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I was recently doing some internet research for a project I was working on that involves independent and freelance workers. One of the first websites I visited was the Freelancers Union (http://www.freelancersunion.org) site because it’s chock full of great information for and about independent workers. While navigating around that website, I discovered that the organization has what’s called a Client Scorecard where freelancers get a chance to rate the companies they’ve worked for according to whether they accomplished the following:
• Provided a written agreement to the vendor
• Paid the vendor in full and on time
• Gave the vendor a clear job description
• Paid the vendor at market rate or above
• Answered the vendor’s questions about the assignments in a timely manner
Freelancers rate the companies they’ve worked for by assigning a score of 1 star (horrible) to 5 stars (great) according to those specific areas listed above. Along with the numerical ratings, freelancers get to give a more in-depth review of their experiences with the company. I read through a number of the vendor reviews, both positive and negative and I noticed a couple themes that kept jumping out at me: professionalism and character.
After reading through a few more of the bad reviews the first thing I wondered was, if those companies created such bad relationships with their service providers how were their relationships with their customers? Okay so I thought, maybe, they have good relationships with their customers. But it also occurred to me that those vendors providing the ratings and reviews are real people, with friends and families and networks. And they probably talk and complain much more than they share their good experiences. All it takes is a Facebook post from a person with many “friends” and a few “shares” by those friends. Then the next thing you know, there’s a tweet with a clever hashtag warning “not to buy from that company because they’re unprofessional and they cheat people”. The most interesting thing is that the Freelancers Union boasts membership of more than 200,000 people. My sense is that it’s probably not great for a brand to have 200,000 people think that the company lacks integrity.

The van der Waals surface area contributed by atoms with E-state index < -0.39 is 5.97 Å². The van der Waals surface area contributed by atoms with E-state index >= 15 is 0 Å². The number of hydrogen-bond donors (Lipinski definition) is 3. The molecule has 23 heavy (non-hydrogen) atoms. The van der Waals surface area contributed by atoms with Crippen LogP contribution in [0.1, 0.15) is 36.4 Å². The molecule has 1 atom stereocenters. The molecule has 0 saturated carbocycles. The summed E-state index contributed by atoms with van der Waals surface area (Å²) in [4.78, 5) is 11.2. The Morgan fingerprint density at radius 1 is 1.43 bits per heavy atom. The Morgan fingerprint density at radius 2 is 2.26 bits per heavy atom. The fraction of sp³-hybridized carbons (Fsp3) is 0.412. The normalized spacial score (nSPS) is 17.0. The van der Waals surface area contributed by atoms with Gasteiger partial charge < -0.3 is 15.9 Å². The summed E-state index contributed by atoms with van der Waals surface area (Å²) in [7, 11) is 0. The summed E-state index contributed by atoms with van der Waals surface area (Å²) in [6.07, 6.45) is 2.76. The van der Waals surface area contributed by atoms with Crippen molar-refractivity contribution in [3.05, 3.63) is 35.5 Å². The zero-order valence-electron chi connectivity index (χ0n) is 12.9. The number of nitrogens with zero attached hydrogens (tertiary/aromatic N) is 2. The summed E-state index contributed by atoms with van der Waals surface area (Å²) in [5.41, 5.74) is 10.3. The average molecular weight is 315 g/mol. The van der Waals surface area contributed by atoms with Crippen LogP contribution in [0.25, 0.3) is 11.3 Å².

As a marketing strategist I always say to business owners, “Every contact your company has with your customers is important. You’re communicating something about your business with every encounter”. Every interaction has the potential to make a positive or negative impact on people who either buy or consider buying your products. But this doesn’t just apply to your dealings with customers. This applies to your dealings with the all the actors in the marketplace. At the end of the day every business owner is a marketer, whether they want to accept it or not. The world is a small place and thanks to social media, it’s becoming smaller by the day. Just as a bad customer experience can put a crimp in your business, having bad encounters with your vendors, and others in your marketing public can hurt you as well.
So how can you reduce the chances of having bad relationships with your service providers? By no means am I suggesting that you gleefully accept bad service and a poor product in an effort to not tick anybody off. What I am saying is this:
Get a Clear Understanding and Get It In Writing
Before you hire someone to provide a service, get in writing a clear outline of all the things the vendor is providing. For example, if you’re hiring a janitorial service, the proposal should outline in detail what comes in the package. If there’s something that you don’t see in the outline, you need to ask about that upfront. If it’s not included and costs extra, then the onus is on you to decide if you want to pay more to add that feature. It’s tedious but in the long run it reduces the chances of a misunderstanding.
Don’t Let a Simple Dispute Blow Up Into Something Major
Work with your vendor in earnest to resolve simple issues. Sitting down face to face or at least voice-to-voice is a big step in working out the problem. It’s easy to fire off a nasty email but it’s much more difficult to face someone and hash out the solution to a disagreement. But from a marketing standpoint it shows integrity and having that kind of company integrity only helps your brand.
Have Empathy for Your Fellow Business Owners
Empathy is characterized by being able to feel what other people feel because you have experienced it yourself. You want to get paid for what you do and so do other business owners. I’m sure you as a business owner you probably know what it feels like to not get paid in a timely manner or to have a customer not want to pay your full invoice. There may be legitimate issues that have to be solved. But remember that your vendor is in business just as you are.
Marketing strategy does not end with your relationship with customers. You operate in a larger marketplace and there are many players that can impact your reputation and by extension your brand. You have the opportunity to build your brand with integrity. Developing respectful relationships with your vendors and service providers will carry you a long way.